I had hustled around the house all morning in preparation for the Two Countries One Bay Artist Studio Tour. The final preparation was to warp the Earth Loom so that visitors could join me in weaving. At first, I was a bit discouraged. The air felt bitterly cold, and the wind was whipping wild. My hands were approaching numb and I still had many strings to measure, cut, and tie.
In this moment, listening to the rustle of tree limbs sway, leaves twirling and falling to the ground, I was in a meditative space with the rhythm of repetitive cutting and tying. I looked out over the field and toward the water, then the sky, watching the trees sway and grey clouds move quickly by with peeks of blue coming through. Instead of being the one always moving fast, I felt still and centered while nature moved fiercely around me.
Then, like a slow-motion movie scene, an osprey flew toward me, swooping down to perhaps only thirty feet from ground, then back up and over the barn, between an opening of trees, and off over the field.
It was a magical moment.
A freelance writer from a Canadian arts magazine interviewed me on Friday (I was one of many artists interviewed) and she asked a question about how the land inspires my work. Words can't fully express an entire philosophy and reverence for nature that I feel. But if I could have relayed to her that moment with the osprey, if she could have stepped inside my soul and felt that perfectly still yet whirling moment, I think she would have understood.
Saturday, September 12, 2009
Shanna giving a cheer at Crow Town Gallery on opening night of Lubec Arts Alive 2009
Photo by Goodman/Van Riper Photography
Photo by Goodman/Van Riper Photography
Chris is off to Calais today to run errands and I thought I would snag a few minutes of the day to finally post a blog entry. The photo above says it all...relief to see things in action that I have been working on this past summer. Lubec Arts Alive was a huge success and just today I got the 200 photos titled and uploaded to a Flicker site. The work for LAA2009 continues, but I am closing in on finishing up the 2009 responsibilities. Of course, there is always LAA2010 to contend with...but we'll deal with that "little" project as it approaches.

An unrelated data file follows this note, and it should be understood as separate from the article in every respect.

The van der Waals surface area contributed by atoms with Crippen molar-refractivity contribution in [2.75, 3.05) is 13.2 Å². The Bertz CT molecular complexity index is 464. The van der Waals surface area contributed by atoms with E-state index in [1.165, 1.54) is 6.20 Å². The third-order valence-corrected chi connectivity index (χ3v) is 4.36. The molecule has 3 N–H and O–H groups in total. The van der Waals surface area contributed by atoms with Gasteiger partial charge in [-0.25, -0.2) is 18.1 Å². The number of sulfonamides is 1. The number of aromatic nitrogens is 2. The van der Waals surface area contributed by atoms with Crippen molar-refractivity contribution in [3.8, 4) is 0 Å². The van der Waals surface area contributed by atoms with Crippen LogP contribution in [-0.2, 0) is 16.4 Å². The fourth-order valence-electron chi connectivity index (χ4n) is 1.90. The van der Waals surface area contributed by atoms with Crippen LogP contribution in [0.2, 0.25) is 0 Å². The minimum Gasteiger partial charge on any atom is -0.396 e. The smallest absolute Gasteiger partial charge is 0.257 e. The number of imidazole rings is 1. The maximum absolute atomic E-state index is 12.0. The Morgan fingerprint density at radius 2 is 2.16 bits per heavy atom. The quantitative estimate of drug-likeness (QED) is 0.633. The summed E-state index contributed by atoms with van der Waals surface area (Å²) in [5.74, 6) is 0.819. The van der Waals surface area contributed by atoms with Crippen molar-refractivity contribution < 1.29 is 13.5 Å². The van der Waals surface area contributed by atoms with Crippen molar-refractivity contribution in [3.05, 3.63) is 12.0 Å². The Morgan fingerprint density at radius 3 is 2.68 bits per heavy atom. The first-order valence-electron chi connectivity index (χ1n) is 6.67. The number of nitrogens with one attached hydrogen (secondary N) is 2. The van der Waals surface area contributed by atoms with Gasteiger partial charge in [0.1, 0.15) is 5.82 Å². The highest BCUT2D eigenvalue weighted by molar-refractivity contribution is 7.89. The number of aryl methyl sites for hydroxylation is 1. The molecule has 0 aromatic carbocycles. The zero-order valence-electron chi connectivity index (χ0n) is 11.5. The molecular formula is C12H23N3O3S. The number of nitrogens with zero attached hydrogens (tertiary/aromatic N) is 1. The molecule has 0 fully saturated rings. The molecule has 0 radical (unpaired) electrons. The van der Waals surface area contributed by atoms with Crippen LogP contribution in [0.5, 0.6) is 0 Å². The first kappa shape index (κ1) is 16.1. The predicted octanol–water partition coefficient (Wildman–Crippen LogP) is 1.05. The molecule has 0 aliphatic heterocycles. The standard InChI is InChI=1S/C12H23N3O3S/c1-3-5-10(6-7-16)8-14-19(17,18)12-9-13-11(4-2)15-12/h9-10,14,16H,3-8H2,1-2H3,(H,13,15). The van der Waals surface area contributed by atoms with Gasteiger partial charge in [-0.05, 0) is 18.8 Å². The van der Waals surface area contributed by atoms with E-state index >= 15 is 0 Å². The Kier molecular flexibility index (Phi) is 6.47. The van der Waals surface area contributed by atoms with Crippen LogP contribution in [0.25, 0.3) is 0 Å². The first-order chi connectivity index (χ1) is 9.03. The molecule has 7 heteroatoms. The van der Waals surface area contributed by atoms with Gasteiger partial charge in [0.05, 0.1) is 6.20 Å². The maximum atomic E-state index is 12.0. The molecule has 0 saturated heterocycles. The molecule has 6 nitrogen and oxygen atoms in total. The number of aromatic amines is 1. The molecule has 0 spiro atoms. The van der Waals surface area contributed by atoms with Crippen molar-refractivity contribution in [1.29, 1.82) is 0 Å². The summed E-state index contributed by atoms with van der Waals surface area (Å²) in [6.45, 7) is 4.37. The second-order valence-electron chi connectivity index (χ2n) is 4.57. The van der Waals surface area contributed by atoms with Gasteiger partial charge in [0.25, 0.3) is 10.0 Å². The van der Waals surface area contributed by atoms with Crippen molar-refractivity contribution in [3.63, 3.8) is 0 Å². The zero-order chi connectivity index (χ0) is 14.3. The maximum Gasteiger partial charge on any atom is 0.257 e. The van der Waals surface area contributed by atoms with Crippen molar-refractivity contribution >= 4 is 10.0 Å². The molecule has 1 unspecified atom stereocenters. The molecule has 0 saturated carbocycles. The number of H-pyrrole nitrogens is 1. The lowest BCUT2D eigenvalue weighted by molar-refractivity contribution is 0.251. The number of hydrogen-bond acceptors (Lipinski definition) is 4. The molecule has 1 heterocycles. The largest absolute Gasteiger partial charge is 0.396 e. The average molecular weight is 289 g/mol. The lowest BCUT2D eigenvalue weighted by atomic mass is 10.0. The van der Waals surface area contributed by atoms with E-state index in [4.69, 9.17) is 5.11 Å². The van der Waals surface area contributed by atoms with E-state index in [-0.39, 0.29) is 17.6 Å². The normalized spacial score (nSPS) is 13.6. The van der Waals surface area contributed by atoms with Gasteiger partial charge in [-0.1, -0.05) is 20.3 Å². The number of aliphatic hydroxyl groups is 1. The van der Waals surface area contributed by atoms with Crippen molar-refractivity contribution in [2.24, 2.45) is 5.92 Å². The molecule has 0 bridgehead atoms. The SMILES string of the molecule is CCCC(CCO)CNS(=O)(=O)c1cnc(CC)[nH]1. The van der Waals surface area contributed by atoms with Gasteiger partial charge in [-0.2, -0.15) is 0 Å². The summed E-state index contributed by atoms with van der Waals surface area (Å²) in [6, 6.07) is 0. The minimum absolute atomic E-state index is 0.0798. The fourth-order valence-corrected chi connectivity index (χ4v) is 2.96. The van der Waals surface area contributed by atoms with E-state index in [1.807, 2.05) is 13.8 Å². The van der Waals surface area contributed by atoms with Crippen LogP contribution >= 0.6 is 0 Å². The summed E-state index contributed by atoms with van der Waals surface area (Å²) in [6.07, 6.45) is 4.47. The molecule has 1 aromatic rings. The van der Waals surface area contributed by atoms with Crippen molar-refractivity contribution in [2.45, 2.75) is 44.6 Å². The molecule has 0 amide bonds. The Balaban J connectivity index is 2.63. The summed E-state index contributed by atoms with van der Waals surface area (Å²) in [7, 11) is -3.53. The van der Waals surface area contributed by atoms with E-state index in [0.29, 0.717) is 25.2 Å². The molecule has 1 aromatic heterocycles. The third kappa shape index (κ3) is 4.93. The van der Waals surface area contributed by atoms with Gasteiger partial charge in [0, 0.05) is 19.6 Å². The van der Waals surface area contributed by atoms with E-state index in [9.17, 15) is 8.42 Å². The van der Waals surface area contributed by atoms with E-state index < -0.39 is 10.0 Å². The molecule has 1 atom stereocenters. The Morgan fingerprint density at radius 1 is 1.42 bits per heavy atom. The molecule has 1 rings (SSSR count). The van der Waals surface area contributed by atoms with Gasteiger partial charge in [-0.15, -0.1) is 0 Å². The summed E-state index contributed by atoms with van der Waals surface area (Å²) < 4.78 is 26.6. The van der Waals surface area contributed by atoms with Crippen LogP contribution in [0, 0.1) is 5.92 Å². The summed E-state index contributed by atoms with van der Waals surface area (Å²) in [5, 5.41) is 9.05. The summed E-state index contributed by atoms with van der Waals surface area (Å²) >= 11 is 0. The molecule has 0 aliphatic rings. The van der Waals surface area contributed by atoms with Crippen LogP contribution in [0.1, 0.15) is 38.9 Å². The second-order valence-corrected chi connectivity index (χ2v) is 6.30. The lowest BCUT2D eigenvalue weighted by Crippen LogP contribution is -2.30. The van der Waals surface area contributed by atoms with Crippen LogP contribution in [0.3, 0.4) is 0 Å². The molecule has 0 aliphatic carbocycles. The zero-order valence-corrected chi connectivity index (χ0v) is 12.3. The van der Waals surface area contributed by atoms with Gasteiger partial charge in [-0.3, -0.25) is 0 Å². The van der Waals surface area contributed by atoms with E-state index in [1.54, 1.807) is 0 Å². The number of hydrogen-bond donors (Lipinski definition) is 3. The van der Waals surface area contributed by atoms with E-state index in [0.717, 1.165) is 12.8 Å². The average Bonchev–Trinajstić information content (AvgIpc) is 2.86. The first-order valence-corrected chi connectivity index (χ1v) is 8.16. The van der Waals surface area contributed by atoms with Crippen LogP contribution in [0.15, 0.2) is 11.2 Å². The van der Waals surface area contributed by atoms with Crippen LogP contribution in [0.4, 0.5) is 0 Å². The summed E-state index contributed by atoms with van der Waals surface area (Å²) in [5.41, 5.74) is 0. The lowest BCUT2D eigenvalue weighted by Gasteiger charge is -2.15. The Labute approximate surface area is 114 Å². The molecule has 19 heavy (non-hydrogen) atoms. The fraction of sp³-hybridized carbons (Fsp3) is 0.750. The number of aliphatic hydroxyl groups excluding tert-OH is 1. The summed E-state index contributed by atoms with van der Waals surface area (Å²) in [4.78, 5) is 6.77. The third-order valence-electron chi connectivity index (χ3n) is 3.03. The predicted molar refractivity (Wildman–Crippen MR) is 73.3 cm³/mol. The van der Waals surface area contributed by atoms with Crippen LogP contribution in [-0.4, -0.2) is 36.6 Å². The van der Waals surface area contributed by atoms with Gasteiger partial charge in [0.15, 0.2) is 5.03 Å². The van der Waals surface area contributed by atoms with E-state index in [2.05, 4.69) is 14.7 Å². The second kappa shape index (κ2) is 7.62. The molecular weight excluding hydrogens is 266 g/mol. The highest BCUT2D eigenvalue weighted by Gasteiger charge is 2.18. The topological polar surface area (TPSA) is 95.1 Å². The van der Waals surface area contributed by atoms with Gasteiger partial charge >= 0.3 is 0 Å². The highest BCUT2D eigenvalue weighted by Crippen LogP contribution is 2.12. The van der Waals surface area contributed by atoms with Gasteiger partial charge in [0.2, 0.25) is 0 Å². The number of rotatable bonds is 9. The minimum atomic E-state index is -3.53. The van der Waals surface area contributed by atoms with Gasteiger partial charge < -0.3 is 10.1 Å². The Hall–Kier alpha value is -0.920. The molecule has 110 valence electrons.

For now, I am content to be sitting in my comfy big chair and breathing easy that one more task is complete. Still, the list is long, but I am feeling like routine is back to some sort of normalcy. School started a couple weeks ago and I am pleased that so far, knock on wood, all things are good on that helm. I am enjoying the classes and looking forward to seeing what masterpieces the students create this year. Even though teaching can be overwhelming at times, it can also be inspiring and rewarding. I would like to see the latter increase over the challenges long term!
The studio addition project continues. We are closing in on the final details. Soon the floor will be laid, stairs finished, and equipment moved in. We are still dealing with some leaking into the new basement, and until that is fixed, the kiln and wheel will not be moved. I am finding myself antsy, and wanting to create. This cold weather moving in has me moving toward hibernation mode and all I can think about (when not thinking about teaching or Lubec Arts Alive) is being in my own sacred creative space. I had hoped to be fully in there by next weekend since I am on the Two Countries One Bay Art Studio Tour, but it looks more like I will be in the process of moving furniture and supplies while visitors stop by! Close enough!
During Lubec Arts Alive, Chris gave a poetry reading in the new studio. It was amazing! even without the floor installed or the window trim in place, the ambiance was perfect. I keep dreaming of what other wonderful events we will be hosting in the future. The new space is a dream come true. I feel so incredibly fortunate and grateful to all who have had a hand in helping us achieve this goal.
If I want to see that new space ready for the loom and wheel, I suppose I should get back to staining boards and painting walls.
Check out the Lubec Arts Alive Sites:
Lubec Arts Alive Blog
Lubec Arts Alive Photos on Flicker
Thursday, September 10, 2009
With the start of school last week, Lubec Arts Alive post-project details, and working on the new studio at the same time - I am a bit behind with my blogging. I plan to make a new entry this weekend coming...so please check back later! I will hopefully be posting new pics of the studio progress, as well as a link to see a ton of photos from the Lubec Arts Alive event. Check out the other blog (which needs to be updated too!) to see the incredible mural that is now housed at the Lubec Historical Society. Natasha Mayers led the project and she was amazing!